G A N Z E E R . T O D A Y

work

Off to Oslo in a couple days which leaves me with the impossible task of attempting to ink 7 pages of comix in less than 48 hours. Get the entire batch of 14 pages scanned and ready for [digital] lettering on my flight (and maybe a little in my eventual hotel room) so I can send this project out and be done with it before prepping my keynote presentation, which luckily isn't until day 4 of the conference (June 30).

I've been riding the 1000mph wave for a good few months now and it looks like it is bound to continue for the remainder of the summer. It'd be nice to sit under a tree and watch the birds sometime.

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I recently learned that Alaa Abd El Fattah is really into comix. Not only that but he seems to have impeccable taste in the medium. One of his all-time favorite series is 90's era THE SANDMAN for example.

He is now on day 83 of hunger strike. The internet tells me that the human body can survive without food for up to two months. This puts Alaa's health well beyond the critical zone.

Here's a recent BBC article on Alaa's situation, and here's one from The Intercept. And here's a link to his book containing much of his insightful and incredibly clairvoyant writing from prison.

He is of dual Egyptian/British citizenship and has been denied access to a consular visit.

Those interested in helping and believe they live in a democratic society can contact their representatives. Alternatively (or simultaneously) you can raise hell on social media using the hashtag #SaveAlaa

I hope he doesn't mind my less than accurate depiction of him in this shortish piece of comix I've been working on, but more importantly: I hope he gets to see it at all.

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Start at 8:00am, end by 9:00pm. The time in between is spent drawing pages and little else more because my lost pages have been retrieved and I am now playing catch up. And although each day ends with a couple of pages penciled in, I find myself retiring to bed feeling frustrated because I know I still have quite a few pages ahead of me and still the entire lot to ink, and I'm so terribly behind schedule.

This is for a 14-page comix-essay thing (an essay told in comix format), which I'm now wishing I would've condensed into fewer pages, because working on it means time away from THE SOLAR GRID which I am also terribly behind on.

When you're behind, you find yourself working round the clock and never being satisfied with your output because no matter what you produce, you will still be behind schedule. It's an awful anxiety-ridden situation to be in and the only remedy in my mind is to develop better assessment abilities of how much time making something will require, in addition to accounting for potential mishaps/illnesses/special-circumstances that could delay production, and design your deadlines as such. Yet, I still plan everything according to best case scenarios which is wrong.

Also, one must account for doing other things. Ideally, you shouldn't have to spend your entire day at the drawing table (or writing table/computer desk/etc.). You want your day to be a good mix of work/exercise/reading/cooking/socializing, so best plan your deadlines with the idea of having only a handful of work-hours per day and definitely take weekends off. Be very vigilant about that.

Wife and kid in Mexico City for the summer. She made plans with the idea that I might be able to work remotely, which generally speaking is true (after all, this comix essay doesn't require me to be in Houston), but I do need my setup to be able to do what I do. Things like: drafting table, scanner, and all my tools and paperboards. But my plan is to catch up with them next month in time for my son's birthday. In the meantime, I have this comix essay to finish before Oslo which I still have to prepare a presentation for.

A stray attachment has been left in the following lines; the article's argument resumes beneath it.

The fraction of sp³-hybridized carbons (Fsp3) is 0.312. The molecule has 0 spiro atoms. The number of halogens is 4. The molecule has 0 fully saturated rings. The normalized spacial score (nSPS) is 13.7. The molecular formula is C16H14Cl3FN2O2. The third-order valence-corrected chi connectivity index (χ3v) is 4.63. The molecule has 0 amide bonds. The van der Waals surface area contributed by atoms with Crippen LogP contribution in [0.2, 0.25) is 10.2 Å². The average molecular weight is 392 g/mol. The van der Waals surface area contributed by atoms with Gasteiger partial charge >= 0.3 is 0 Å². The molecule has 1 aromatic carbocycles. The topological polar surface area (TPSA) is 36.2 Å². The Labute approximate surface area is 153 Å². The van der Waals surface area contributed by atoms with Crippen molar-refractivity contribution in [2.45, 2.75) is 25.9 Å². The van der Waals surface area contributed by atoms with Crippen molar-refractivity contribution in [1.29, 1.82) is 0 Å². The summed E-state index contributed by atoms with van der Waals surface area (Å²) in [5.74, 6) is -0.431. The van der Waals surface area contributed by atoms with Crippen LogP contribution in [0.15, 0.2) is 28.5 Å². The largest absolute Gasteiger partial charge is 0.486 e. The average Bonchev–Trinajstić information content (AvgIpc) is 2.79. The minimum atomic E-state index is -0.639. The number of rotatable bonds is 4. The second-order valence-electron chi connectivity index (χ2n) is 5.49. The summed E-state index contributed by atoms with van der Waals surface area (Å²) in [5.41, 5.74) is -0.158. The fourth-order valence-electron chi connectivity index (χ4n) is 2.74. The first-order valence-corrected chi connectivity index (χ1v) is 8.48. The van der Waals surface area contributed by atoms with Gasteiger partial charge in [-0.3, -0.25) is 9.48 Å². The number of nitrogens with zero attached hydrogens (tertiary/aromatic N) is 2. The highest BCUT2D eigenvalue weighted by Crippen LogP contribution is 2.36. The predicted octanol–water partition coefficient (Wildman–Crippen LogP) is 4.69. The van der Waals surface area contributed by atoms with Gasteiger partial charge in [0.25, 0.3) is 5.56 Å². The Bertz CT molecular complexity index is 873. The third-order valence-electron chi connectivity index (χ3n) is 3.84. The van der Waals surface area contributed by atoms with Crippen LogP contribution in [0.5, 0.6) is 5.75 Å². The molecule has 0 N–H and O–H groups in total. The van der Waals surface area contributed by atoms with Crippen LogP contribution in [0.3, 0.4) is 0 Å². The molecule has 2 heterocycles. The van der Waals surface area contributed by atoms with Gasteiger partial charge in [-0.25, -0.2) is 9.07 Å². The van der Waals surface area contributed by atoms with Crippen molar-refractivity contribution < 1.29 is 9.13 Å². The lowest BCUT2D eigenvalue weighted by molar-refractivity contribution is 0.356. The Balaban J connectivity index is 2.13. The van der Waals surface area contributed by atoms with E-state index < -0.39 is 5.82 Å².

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AND FINISHED! Almost.

Notice how it is blank next to where it says “C (digital)”. That is the cover for the digital edition, which I approach differently to print editions for good reason.

Where I added “BM” slots at the very bottom? That's “Backmatter” which I realized I hadn't made much space for on my chart. I have it indicated as 3 pages there, but they actually ran to 9! All finished though. So yeah, this chapter runs quite long. I don't imagine the next three will need to run as long. 🤞

Saw Gaiman speak last night, part of a book tour apparently. Not sure I know of any other author who can fill a sizable auditorium with a paying audience for what is ostensibly a book promotion event. To Gaiman's credit though, he didn't read exclusively from his book, but read other stuff as well; a couple never published poems. He also includes little anecdotes and life stories between each reading. The entire event was 2 hours, Gaiman standing, never sitting, and never even moving around the stage. To be stationary for two solid hours, and do nothing but talk at a dimly lit crowd of some, I dunno, 2500 people and manage to be captivating, insightful, charming, and also damn funny the entire time is an immensely admirable feat. Again, I can't think of a single other author capable of pulling it off.

He even read a Batman poem.

A Batman poem.

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First day of one full week of solo parenting has commenced and I am already dead. And it just so happens to coincide with the week I'm determined to wrap up this chapter of TSG because it really has been an awful lot of time, hasn't it?

His mother though—gods bless her—did book a sitter for 2 days out of the week, and organized daycare transport for 3, so at least that's some of the load taken care of.🤞